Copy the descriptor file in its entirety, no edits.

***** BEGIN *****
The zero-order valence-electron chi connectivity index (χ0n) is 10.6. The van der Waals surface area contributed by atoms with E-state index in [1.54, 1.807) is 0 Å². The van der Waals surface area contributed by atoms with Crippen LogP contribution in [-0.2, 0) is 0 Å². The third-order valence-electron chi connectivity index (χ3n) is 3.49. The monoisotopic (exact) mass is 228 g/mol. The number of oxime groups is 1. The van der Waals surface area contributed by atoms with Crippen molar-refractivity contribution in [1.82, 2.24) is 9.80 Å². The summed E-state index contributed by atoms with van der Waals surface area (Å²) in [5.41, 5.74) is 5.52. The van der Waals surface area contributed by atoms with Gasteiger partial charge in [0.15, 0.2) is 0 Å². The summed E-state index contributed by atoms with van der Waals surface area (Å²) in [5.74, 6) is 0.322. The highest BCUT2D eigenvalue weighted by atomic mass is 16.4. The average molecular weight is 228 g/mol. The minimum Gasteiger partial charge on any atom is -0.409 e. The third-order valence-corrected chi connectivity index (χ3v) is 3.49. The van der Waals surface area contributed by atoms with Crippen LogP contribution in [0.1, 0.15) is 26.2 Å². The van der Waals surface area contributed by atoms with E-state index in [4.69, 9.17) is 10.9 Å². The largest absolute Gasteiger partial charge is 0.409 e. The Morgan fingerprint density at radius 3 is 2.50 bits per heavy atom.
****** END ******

The zero-order valence-electron chi connectivity index (χ0n) is 10.6. The van der Waals surface area contributed by atoms with E-state index in [1.54, 1.807) is 0 Å². The van der Waals surface area contributed by atoms with Crippen LogP contribution in [-0.2, 0) is 0 Å². The third-order valence-electron chi connectivity index (χ3n) is 3.49. The monoisotopic (exact) mass is 228 g/mol. The number of oxime groups is 1. The van der Waals surface area contributed by atoms with Crippen molar-refractivity contribution in [1.82, 2.24) is 9.80 Å². The summed E-state index contributed by atoms with van der Waals surface area (Å²) in [5.41, 5.74) is 5.52. The van der Waals surface area contributed by atoms with Gasteiger partial charge in [0.15, 0.2) is 0 Å². The summed E-state index contributed by atoms with van der Waals surface area (Å²) in [5.74, 6) is 0.322. The highest BCUT2D eigenvalue weighted by atomic mass is 16.4. The average molecular weight is 228 g/mol. The minimum Gasteiger partial charge on any atom is -0.409 e. The third-order valence-corrected chi connectivity index (χ3v) is 3.49. The van der Waals surface area contributed by atoms with Crippen LogP contribution in [0.1, 0.15) is 26.2 Å². The van der Waals surface area contributed by atoms with E-state index in [4.69, 9.17) is 10.9 Å². The largest absolute Gasteiger partial charge is 0.409 e. The Morgan fingerprint density at radius 3 is 2.50 bits per heavy atom.